Stone fruit and heirloom tomatoes, our markets' summer glory, are at their peak, while grapes and apples are coming on. The busier markets are often so crowded that it can be difficult to make one's way through them.
Pedro Gallardo, who grows pitahaya in conjunction with Henri Gerwig, a farmer in Fallbrook, has made this crop his specialty and sets out an enticing display at many markets, including Long Beach Marina, Brentwood, Santa Monica, Torrance, Pacific Palisades and Laguna Beach.
At the farm they've got 30 varieties and are experimenting with hybridizing new ones, trying to come up with the best combination of flavor, appearance and production. The harvest, which just started, runs for several months, although production, abundant now, can be erratic, says Gallardo. The flavor, sweet and mild, is pleasant but not as spectacular as the appearance; if it were, pitahaya would be illegal.
For those with a particular interest in this intriguing fruit, there will be a pitahaya festival and field day, including a variety tasting, at the University of California's South Coast Research and Extension Center in Irvine on Aug. 27; registration is $40, and reservations are necessary and go fast.
A crabby beauty
For sheer beauty, no fruit in the markets matches the Transcendent crab apple, which has delicate, light golden skin with the fine texture and translucence of alabaster, flushed with red, giving it the luminous appearance of fruit in a Dutch 17th century still-life painting. It's a crab apple of unknown origin that first showed up in the Eastern U.S. in the mid-19th century and in California a century ago. The yellow flesh, tart and slightly astringent but very flavorful, is good for nibbling, for making jelly and for cooking with rich meats like duck and pork. Bill and Barbara Spencer of Windrose Farm offer this alluring fruit at the Wednesday Santa Monica market.
The harvest of Gala apples, small, sweet and eminently snackable, started a couple of weeks ago in the northern San Joaquin Valley and has just begun in coastal valley districts. Fair Hills Apple Farm of Paso Robles brings very good Galas to two dozen local markets, and Michael Cirone of San Luis Obispo offers them at Santa Monica Wednesday.
Cirone also has Pink Pearl, which has a similar pale translucent skin, greenish or cream colored, flushed with pink in the riper specimens, which hints at the real surprise on the inside: bright pink flesh. It's a true California original (one of our few significant indigenous apples, along with Skinner's Seedling, Hauer Pippin and Sierra Beauty), introduced in 1944 by the great plant breeder Albert Etter, who selected it from seedlings of Surprise, an old English pink-fleshed apple that probably derived from the wilds of Central Asia. Pink Pearl is not just for looks. It's crisp, fine-grained and intensely flavorful, making it a natural for colorful applesauce, pies and sorbet.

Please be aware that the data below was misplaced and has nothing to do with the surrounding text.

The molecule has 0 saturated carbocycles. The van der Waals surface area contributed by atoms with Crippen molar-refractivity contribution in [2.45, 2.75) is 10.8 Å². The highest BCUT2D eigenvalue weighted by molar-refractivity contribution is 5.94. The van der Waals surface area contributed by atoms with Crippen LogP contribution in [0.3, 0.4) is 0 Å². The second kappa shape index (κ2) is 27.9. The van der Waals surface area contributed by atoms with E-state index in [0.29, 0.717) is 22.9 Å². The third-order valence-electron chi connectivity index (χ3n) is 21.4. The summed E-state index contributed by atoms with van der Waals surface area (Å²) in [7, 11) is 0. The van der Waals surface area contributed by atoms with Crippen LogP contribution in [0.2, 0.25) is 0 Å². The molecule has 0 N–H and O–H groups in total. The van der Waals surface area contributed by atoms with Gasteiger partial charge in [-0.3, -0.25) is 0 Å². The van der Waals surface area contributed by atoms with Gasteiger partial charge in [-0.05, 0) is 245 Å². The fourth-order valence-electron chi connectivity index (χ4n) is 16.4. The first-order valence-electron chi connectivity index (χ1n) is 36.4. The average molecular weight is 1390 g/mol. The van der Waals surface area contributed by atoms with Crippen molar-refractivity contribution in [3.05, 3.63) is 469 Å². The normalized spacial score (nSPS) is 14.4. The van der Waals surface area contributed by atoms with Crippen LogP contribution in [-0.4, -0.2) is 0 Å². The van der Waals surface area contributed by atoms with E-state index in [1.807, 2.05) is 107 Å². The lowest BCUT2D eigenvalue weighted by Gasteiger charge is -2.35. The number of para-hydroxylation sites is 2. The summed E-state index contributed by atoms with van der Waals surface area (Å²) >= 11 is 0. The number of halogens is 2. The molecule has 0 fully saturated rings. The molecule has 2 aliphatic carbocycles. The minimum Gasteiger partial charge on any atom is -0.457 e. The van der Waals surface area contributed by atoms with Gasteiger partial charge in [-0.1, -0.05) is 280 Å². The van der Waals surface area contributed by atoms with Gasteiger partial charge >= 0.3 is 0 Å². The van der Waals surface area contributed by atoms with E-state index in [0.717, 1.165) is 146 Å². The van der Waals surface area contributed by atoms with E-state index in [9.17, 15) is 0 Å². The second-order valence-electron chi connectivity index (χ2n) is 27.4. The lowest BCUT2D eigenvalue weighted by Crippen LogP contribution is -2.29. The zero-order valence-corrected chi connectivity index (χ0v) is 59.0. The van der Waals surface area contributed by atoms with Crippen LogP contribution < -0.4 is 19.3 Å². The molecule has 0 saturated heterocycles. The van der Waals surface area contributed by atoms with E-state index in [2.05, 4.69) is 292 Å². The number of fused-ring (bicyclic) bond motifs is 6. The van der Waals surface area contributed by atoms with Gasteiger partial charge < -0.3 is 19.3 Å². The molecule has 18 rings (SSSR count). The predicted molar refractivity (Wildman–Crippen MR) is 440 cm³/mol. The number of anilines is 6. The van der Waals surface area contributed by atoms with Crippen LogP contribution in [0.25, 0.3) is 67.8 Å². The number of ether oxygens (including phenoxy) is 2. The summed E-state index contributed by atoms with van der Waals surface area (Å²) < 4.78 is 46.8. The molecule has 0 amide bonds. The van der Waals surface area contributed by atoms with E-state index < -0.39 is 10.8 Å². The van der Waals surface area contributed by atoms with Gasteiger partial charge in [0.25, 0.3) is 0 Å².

Ain't it Le Grand
Supermarket buyers are aware that farmers markets have taken a bite out of their produce sales, and the most progressive among them are striving to boost their pizazz by offering top-quality local items. A case in point is Le Grand nectarine, the father of modern yellow nectarine varieties and still the most flavorful. It's a clingstone with dense, deep orange flesh, startlingly high in acid but with the high sugar to stand up to it and intense aromatics, giving it a powerhouse punch that thoroughly outclasses most recent varieties.
Although nectarines are merely fuzzless peaches and have been around for millenniums, the gene that controls the trait for smooth or fuzzy skin was also linked to other characteristics: Nectarines had an intense wild tang but also tended to be small, bruise-prone and susceptible to disease, with slightly fibrous flesh, making their commercial cultivation much rarer than that of peaches.
Fred Anderson, a stone fruit breeder in Le Grand, southeast of Merced, revolutionized the prospects for nectarines with his Le Grand variety, selected in 1936 and introduced in 1942. It's a second-generation hybrid of J.H. Hale, a standard yellow peach from a century ago, and Quetta, a yellow nectarine imported by the USDA in 1906 from what is now Pakistan. It was large, firm and productive compared with previous nectarines, and within a decade it was widely planted in the San Joaquin Valley — so much so that it acquired another name, the Pot of Gold.
Anderson and later breeders continued making crosses and came up with many fine new varieties, like Late Le Grand, which may be even better (Art Lange of Honey Crisp will have it at Santa Monica and Beverly Hills in a couple of weeks), but ultimately their selection for commercial characteristics denatured the nectarine and gave us the big, bland red rocks that prevail today.
When David Mas Masumoto, the renowned farmer and author, was growing up in the 1950s, his family had a block of Le Grand, which was later grubbed as "improved" nectarines came along. But Masumoto remained haunted by the intense flavor of the fruit — "It's my ideal nectarine," he says — and replanted 2.5 acres.
Generally the crop has been sold in the San Francisco Bay Area, but last Saturday Karen Beverlin of FreshPoint, a purveyor with a keen nose for fine fruit, visited the Masumoto Farm to harvest an Elberta peach tree that she, like a number of fruit aficionados, had "adopted." This year, for the first time, Mas also allowed the public to adopt a Le Grand nectarine tree, and when Beverlin tasted the fruit, she jumped up and down like a woman possessed, despite the 100-degree heat.
She arranged for a shipment of a few dozen boxes of this historic fruit to arrive at the Venice Whole Foods store today, where it will likely sell out before the end of the weekend. She also sent a few boxes to Sweet Rose Creamery in Brentwood, where Shiho Yoshikawa will be offering Le Grand nectarine sorbet this weekend. Fruit lovers, it doesn't get much better than this.